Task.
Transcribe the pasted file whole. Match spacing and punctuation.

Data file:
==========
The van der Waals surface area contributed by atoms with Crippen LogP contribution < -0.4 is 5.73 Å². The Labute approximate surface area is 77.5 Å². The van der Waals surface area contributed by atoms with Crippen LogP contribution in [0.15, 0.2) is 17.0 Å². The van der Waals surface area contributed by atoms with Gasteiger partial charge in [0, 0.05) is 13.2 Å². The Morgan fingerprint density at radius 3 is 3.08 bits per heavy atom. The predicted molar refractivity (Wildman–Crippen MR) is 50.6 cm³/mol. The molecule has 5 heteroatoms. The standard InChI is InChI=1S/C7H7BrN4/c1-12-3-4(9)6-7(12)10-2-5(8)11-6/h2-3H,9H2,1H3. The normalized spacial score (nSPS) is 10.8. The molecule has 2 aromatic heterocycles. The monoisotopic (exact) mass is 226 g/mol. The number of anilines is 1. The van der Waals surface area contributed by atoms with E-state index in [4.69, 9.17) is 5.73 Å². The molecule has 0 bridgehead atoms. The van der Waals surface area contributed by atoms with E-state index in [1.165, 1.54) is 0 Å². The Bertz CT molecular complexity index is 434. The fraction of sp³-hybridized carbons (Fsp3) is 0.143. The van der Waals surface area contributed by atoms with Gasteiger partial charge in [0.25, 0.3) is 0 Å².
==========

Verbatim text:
The van der Waals surface area contributed by atoms with Crippen LogP contribution < -0.4 is 5.73 Å². The Labute approximate surface area is 77.5 Å². The van der Waals surface area contributed by atoms with Crippen LogP contribution in [0.15, 0.2) is 17.0 Å². The van der Waals surface area contributed by atoms with Gasteiger partial charge in [0, 0.05) is 13.2 Å². The Morgan fingerprint density at radius 3 is 3.08 bits per heavy atom. The predicted molar refractivity (Wildman–Crippen MR) is 50.6 cm³/mol. The molecule has 5 heteroatoms. The standard InChI is InChI=1S/C7H7BrN4/c1-12-3-4(9)6-7(12)10-2-5(8)11-6/h2-3H,9H2,1H3. The normalized spacial score (nSPS) is 10.8. The molecule has 2 aromatic heterocycles. The monoisotopic (exact) mass is 226 g/mol. The number of anilines is 1. The van der Waals surface area contributed by atoms with E-state index in [4.69, 9.17) is 5.73 Å². The molecule has 0 bridgehead atoms. The van der Waals surface area contributed by atoms with E-state index in [1.165, 1.54) is 0 Å². The Bertz CT molecular complexity index is 434. The fraction of sp³-hybridized carbons (Fsp3) is 0.143. The van der Waals surface area contributed by atoms with Gasteiger partial charge in [0.25, 0.3) is 0 Å².